Gluten-Free Living asked Dascha C. Weir, MD, associate director of the Boston Children’s Hospital Celiac Disease Program, your questions on raising gluten-free children and keeping your kids with celiac disease healthy.
“I’ve learned through the years that the cornerstones of a successful gluten-free diet are a solid base of knowledge and ongoing support,” says Weir, a member of Gluten-Free Living’s Medical Advisory Board.
When discussing the importance of a gluten-free diet for celiac disease patients, Weir’s message is succinct: “A strict gluten-free diet is the only current treatment for celiac disease, and I prescribe it regularly to children with celiac disease.”
Here are Weir’s answers to your questions about raising a happy, healthy gluten-free kid.
My child was just diagnosed with celiac disease and I feel overwhelmed. What are the first steps I need to take?
Dr. Weir: Adjusting to a new medical diagnosis and facing the details entailed in initiating a major change in your child’s diet is overwhelming.
The first step is to take a deep breath, remind yourself that you and your child can do this and then get ready to learn a lot of new information. No one expects you to already know everything about the gluten-free diet or to have already figured out how to actually make it work for your child and family. This will come with time.
The second step is to start looking at ingredient lists and remove the obvious sources of wheat, barley, rye and oats from your child’s diet.
The third step is to seek help. I recommend consulting a knowledgeable dietician who understands celiac disease so that you can begin to learn all the nitty gritty details about a strict gluten free diet. I also highly recommending connecting with other families with children with celiac disease as their support and guidance can be invaluable.
Making early connections with a neighbor, a friend of a friend, an online group or a local support group in your area can really help ease the stress in the early days following a diagnosis of celiac disease.
My child has been on the gluten-free diet for two years. Is it likely that any intestinal/mucosal damage has been repaired by now?
Dr. Weir: If your child has been on a strict gluten-free diet with vigilance to avoid cross-contamination for two years, they are likely to have intestinal healing with resolution of inflammation and repair of mucosal damage.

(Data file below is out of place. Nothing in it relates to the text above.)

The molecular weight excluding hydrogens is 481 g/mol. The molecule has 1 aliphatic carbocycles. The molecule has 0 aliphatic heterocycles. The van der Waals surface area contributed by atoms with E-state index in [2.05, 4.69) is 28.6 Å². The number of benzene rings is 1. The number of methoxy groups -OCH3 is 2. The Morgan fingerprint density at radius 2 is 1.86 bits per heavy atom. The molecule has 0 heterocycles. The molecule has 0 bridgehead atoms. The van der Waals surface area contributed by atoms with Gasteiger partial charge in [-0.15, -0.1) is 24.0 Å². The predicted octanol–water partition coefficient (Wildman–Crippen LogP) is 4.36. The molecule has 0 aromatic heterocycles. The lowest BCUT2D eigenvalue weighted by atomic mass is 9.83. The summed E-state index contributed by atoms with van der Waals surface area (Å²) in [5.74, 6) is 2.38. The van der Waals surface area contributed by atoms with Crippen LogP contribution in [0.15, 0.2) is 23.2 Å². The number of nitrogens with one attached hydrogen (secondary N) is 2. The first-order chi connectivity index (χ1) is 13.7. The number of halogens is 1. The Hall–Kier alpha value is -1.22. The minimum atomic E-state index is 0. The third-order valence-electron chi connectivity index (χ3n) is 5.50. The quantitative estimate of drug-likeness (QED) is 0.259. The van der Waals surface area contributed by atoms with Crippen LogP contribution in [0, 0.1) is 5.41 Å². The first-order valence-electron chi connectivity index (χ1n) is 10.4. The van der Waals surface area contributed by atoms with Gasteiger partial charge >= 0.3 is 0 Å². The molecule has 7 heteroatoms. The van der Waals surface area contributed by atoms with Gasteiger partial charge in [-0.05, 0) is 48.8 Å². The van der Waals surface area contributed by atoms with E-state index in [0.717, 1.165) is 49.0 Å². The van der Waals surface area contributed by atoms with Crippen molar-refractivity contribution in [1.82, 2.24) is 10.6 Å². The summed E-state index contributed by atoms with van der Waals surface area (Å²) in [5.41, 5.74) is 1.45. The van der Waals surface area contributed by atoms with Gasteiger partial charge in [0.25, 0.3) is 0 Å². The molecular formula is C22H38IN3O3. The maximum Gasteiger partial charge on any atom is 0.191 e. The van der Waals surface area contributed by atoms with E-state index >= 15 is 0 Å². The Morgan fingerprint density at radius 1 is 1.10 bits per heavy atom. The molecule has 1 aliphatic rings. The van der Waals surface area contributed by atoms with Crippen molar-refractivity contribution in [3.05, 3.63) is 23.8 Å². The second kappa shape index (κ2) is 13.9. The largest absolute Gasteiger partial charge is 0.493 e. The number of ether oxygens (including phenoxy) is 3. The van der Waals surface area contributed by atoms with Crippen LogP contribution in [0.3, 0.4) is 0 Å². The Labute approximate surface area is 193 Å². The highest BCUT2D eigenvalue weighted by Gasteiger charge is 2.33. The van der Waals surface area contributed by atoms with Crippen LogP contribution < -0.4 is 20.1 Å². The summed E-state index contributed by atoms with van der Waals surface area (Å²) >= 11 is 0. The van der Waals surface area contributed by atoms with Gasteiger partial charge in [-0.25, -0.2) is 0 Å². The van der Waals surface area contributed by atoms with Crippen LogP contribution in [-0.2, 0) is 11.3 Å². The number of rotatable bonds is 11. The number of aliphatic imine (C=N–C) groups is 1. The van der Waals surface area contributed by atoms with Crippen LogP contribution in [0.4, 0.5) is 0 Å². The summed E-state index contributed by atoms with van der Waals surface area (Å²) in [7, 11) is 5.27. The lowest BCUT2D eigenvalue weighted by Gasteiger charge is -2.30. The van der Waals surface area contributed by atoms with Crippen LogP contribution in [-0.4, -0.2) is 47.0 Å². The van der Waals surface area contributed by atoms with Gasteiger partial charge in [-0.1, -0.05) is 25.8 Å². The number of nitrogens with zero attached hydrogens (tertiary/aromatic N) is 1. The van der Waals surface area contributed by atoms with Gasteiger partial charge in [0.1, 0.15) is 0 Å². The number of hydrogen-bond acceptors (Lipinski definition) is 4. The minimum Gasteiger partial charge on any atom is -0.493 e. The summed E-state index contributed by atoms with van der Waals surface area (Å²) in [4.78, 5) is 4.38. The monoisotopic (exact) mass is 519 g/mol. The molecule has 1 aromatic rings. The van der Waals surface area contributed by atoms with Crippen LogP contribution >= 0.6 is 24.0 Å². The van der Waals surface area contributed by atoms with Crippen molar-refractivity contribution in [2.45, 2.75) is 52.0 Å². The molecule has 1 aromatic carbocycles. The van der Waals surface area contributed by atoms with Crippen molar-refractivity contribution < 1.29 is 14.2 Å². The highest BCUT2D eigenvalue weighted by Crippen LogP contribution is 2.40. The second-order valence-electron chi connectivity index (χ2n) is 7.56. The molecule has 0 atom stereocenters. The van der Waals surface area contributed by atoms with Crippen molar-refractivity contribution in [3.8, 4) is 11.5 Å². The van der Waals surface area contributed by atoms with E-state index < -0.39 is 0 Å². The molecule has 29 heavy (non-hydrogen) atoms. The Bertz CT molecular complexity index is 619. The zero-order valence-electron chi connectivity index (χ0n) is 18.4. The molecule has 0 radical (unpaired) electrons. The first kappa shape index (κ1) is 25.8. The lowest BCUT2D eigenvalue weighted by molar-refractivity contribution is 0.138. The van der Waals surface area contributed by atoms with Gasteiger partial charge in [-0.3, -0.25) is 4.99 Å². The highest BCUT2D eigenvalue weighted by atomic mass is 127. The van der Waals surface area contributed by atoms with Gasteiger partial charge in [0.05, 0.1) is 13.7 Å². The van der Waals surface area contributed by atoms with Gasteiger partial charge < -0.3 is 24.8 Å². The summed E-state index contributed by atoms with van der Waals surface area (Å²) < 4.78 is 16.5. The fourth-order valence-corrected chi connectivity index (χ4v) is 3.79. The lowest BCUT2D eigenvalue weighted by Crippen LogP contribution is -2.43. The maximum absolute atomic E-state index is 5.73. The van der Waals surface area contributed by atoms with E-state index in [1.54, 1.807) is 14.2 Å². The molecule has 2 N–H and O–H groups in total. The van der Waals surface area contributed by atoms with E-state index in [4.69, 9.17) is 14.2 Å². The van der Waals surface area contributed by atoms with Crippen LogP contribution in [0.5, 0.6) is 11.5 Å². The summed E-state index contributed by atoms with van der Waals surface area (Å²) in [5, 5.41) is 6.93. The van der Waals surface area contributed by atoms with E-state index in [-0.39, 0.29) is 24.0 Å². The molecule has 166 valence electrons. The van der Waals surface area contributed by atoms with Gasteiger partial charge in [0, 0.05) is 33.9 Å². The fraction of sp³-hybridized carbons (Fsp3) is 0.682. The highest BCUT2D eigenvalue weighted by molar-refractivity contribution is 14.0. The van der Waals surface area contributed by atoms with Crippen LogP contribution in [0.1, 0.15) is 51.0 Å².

Full mucosal recovery can take up to one to two years. However, if your child is still ingesting even small amounts of gluten, they are at risk of ongoing intestinal damage. If they are having ongoing symptoms or growth concerns or if their celiac serologic tests have not normalized, it is important to have a discussion with their gastroenterologist about whether repeat endoscopy is needed to look for ongoing mucosal damage.
Is there any research you’re following or particularly interested in related to celiac disease, specifically in kids?
Dr. Weir: Research related to improving how we diagnose celiac disease and how we best care for and support children after the diagnosis is very valuable to me as this is what I do every day in my clinic. However, I am also very hopeful that we will have other treatment options for kids with celiac disease beyond the gluten free diet so am following that area of celiac research closely.
My child was diagnosed with celiac disease and is still experiencing symptoms after going gluten free. Why could that be?
Dr. Weir: Most children with celiac disease feel better on a gluten-free diet within weeks to months on the diet. If your child has been on a gluten-free diet for longer than a few months and is still having symptoms, it’s time to circle back and touch base with your celiac team.
The most common causes of ongoing or recurrent symptoms in kids with celiac disease include ongoing gluten exposure, lactose intolerance, constipation and functional abdominal pain.
How can I make sure my kids get enough nutrients on the gluten-free diet?
Dr. Weir: I recommend working with a dietician to ensure that your child’s nutritional goals are being met. The best approach is to aim for a varied selection of low and unprocessed gluten-free foods including sources of calcium and plenty of fruits and vegetables. Additionally, for kids with celiac disease, I recommend a gluten-free multivitamin.